Probability over an interval in a Normal Distribution?

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  • #1
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Homework Statement


In a photographic process, the developing time of prints may be looked upon as
a random variable which is normally distributed with a mean of 16.28 seconds
and a standard deviation of 0.12 second. Find the probability that it will take
anywhere from 16.00 to 16.50 seconds to develop one of the prints.


Homework Equations


130a296efe2b12deae42cd9200ab04f2.png


sigma = std dev = 0.12
mu = mean = 16.28

The Attempt at a Solution



I *think* I know what I need to do, just dont know how to do it:

So I have the Guassian Distribution formula (with std dev & mean plugged in) as my Probability Density Function.
I need to find the area under the Cumulative Distribution Function over the interval 16 to 16.50.
Because the integrals in CDFs are evaluated from -inf to a, I need to subtract the (integral of CDF from -inf to 16) from the (integral of CDF from -inf to 16.50), and that will be my answer.

But I don't know how to (A) Get the CDF, (B) Evaluate the CDF integral.

Ive tried reading up on the net but I'm not following the theory, can someone please show me how to do this? Thank you!
 

Answers and Replies

  • #2
22,089
3,297
Yes, that is entirely correct. However, you cannot solve the CDF integral explicitly or find the CDF, since the integral involved is unsolvable.

What you need to do is find the CDF is tables or using computer programs. Are you following a course in probability? Then you should have been given a table with the CDF of the standard normal distribution. Otherwise, see http://www.pavementinteractive.org/index.php?title=Normal_Distribution where a table has been given at the bottom of the page...

Of course, these tables and many of the tables you know are only of the standard normal distribution (that is: mean=0 and stdev=1). So you'll need to convert your probability to a probability involving the standard normal distribution...
 
  • #3
VietDao29
Homework Helper
1,423
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Homework Statement


In a photographic process, the developing time of prints may be looked upon as
a random variable which is normally distributed with a mean of 16.28 seconds
and a standard deviation of 0.12 second. Find the probability that it will take
anywhere from 16.00 to 16.50 seconds to develop one of the prints.


Homework Equations


130a296efe2b12deae42cd9200ab04f2.png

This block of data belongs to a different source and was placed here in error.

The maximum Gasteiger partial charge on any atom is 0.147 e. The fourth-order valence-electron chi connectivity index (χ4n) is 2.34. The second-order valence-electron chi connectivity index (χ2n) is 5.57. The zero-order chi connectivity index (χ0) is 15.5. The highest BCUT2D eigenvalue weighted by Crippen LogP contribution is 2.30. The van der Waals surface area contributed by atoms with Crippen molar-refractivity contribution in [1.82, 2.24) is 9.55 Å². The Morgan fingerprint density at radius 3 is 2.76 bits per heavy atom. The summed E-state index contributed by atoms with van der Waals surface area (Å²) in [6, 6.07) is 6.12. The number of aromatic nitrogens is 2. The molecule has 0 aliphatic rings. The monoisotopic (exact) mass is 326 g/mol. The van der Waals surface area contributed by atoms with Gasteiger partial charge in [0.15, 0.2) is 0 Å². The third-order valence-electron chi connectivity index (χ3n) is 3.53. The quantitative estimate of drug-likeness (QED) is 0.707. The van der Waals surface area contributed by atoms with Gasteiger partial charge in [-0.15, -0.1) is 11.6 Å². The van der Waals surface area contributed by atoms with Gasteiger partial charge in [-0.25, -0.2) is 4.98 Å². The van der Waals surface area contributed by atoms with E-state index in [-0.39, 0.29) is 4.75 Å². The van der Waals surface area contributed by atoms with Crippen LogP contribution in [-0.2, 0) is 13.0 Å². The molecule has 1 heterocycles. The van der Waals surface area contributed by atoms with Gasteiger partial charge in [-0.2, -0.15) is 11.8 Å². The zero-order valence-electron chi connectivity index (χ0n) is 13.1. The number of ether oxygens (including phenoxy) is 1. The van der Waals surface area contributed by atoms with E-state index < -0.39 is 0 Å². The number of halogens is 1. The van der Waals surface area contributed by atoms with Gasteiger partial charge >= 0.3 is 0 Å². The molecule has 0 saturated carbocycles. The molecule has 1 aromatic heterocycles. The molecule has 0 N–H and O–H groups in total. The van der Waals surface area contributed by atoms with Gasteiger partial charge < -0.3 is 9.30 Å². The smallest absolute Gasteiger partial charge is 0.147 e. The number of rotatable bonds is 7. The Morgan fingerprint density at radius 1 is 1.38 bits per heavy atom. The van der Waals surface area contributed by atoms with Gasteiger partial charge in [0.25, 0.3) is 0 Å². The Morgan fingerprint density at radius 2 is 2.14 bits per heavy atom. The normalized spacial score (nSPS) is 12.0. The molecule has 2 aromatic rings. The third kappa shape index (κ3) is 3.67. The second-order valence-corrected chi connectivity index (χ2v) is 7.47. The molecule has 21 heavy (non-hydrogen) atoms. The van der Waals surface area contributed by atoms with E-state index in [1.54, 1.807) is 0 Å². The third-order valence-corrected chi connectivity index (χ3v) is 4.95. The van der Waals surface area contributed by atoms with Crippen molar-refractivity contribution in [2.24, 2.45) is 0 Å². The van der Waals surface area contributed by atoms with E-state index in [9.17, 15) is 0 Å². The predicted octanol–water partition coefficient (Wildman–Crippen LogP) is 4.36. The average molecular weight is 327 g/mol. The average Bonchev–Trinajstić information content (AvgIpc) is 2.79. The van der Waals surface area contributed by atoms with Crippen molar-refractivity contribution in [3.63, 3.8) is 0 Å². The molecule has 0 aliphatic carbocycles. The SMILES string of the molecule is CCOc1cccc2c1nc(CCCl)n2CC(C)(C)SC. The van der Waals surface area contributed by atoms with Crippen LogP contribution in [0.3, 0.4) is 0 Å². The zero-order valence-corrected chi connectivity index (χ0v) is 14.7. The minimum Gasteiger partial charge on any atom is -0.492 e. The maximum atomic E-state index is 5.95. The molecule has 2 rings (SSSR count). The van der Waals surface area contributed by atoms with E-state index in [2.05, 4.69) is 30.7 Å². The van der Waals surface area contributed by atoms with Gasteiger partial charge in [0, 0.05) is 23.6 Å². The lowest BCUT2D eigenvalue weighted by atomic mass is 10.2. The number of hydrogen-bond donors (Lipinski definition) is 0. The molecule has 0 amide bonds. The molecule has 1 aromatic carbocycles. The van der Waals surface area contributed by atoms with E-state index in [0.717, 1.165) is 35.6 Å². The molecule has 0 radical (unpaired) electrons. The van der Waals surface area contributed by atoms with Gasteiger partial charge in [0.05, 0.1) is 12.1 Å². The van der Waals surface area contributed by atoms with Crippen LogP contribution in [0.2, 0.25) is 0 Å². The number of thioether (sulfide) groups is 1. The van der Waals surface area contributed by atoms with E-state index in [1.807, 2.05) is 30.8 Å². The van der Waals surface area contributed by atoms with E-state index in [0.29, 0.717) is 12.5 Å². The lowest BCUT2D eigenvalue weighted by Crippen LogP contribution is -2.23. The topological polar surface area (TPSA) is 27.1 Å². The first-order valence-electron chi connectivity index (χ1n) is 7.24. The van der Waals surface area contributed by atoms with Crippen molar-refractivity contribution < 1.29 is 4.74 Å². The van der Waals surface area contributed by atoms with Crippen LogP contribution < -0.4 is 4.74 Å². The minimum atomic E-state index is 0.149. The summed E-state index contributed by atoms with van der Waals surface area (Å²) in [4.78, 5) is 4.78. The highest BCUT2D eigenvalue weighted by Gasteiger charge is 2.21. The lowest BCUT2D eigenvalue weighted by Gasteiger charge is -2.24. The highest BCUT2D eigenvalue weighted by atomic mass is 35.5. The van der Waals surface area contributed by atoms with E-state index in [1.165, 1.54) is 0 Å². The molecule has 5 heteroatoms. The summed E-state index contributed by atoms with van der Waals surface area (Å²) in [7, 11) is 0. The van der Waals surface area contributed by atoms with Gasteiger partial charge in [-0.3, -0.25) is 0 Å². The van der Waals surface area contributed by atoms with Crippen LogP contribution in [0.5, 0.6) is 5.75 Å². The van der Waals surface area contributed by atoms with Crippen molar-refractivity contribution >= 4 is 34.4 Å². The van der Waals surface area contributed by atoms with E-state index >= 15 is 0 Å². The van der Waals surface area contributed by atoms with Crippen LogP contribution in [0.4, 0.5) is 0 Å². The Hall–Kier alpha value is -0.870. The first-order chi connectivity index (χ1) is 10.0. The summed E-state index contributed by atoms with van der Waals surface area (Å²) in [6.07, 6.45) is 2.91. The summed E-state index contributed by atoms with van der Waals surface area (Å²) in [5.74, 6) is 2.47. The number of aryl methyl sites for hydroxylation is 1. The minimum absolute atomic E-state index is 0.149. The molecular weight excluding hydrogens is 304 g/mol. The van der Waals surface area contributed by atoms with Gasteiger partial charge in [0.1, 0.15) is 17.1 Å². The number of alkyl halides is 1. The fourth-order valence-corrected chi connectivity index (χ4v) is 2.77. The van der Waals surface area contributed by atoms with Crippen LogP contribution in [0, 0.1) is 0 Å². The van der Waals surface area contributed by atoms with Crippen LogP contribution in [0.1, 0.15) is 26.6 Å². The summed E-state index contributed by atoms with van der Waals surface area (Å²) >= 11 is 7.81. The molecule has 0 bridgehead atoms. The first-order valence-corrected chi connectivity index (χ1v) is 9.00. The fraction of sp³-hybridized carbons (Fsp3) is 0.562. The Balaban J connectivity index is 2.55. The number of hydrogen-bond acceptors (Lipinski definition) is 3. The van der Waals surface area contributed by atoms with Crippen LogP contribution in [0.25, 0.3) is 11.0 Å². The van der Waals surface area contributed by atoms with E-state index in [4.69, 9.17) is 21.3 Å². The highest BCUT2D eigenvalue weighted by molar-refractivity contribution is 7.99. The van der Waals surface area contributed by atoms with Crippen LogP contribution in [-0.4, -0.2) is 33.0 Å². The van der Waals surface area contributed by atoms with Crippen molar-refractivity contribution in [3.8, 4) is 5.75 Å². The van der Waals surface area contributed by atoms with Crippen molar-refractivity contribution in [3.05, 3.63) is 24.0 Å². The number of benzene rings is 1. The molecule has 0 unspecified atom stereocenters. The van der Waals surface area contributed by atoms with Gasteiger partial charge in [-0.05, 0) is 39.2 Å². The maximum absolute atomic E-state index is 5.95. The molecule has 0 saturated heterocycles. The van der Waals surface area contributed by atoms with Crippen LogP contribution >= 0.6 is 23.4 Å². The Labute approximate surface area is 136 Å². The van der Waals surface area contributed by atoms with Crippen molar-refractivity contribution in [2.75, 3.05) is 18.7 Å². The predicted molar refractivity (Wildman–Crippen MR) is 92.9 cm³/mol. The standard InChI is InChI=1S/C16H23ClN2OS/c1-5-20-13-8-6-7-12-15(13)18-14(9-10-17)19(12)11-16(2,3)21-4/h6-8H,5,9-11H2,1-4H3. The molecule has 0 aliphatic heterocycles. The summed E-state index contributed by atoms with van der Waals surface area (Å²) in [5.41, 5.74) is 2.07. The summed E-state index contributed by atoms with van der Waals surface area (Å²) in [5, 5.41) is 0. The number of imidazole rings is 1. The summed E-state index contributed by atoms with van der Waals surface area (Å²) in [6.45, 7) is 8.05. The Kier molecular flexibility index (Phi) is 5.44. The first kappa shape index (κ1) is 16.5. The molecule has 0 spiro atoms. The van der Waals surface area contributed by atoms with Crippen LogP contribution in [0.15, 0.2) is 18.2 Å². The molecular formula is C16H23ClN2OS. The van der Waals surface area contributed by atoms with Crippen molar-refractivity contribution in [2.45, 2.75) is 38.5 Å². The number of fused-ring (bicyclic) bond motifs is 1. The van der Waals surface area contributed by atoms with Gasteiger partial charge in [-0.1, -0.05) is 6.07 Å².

sigma = std dev = 0.12
mu = mean = 16.28

The Attempt at a Solution



I *think* I know what I need to do, just dont know how to do it:

So I have the Guassian Distribution formula (with std dev & mean plugged in) as my Probability Density Function.
I need to find the area under the Cumulative Distribution Function over the interval 16 to 16.50.
Because the integrals in CDFs are evaluated from -inf to a, I need to subtract the (integral of CDF from -inf to 16) from the (integral of CDF from -inf to 16.50), and that will be my answer.

But I don't know how to (A) Get the CDF, (B) Evaluate the CDF integral.

Ive tried reading up on the net but I'm not following the theory, can someone please show me how to do this? Thank you!

Yes, that's correct. The CDF is the integral:

[tex]F(x, \mu, \sigma^2) = \int \limits_{-\infty} ^ x f(t, \mu, \sigma^2)dt = \Phi \left( \frac{x - \mu}{\sigma} \right) = \frac{1}{2} \left( 1 + \mbox{erf} \left( \frac{x - \mu}{\sqrt{2}\sigma} \right) \right)[/tex]

There should be some table of value at the back of your book of [tex]\Phi[/tex], or erf function.

Or you can even get it online:
  • http://www.geophysik.uni-muenchen.de/~malservisi/GlobaleGeophysik2/erf_tables.pdf" [Broken]
  • http://www.math.unb.ca/~knight/utility/NormTble.htm" [Broken]

Cheers,
 
Last edited by a moderator:
  • #4
Ray Vickson
Science Advisor
Homework Helper
Dearly Missed
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You need access to tables or computer-generated values of the normal cumulative. Besides the sources listed in the other responses, you can find the normal cumulative on some of the better hand-held calculators. It is also a built-in function in EXCEL and other, similar spreadsheets.

R.G. Vickson
 
  • #5
LCKurtz
Science Advisor
Homework Helper
Insights Author
Gold Member
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You need access to tables or computer-generated values of the normal cumulative. Besides the sources listed in the other responses, you can find the normal cumulative on some of the better hand-held calculators. It is also a built-in function in EXCEL and other, similar spreadsheets.

R.G. Vickson

Another refugee from sci.math, eh? Welcome to PF Ray (I assume that's you).

--Lynn
 

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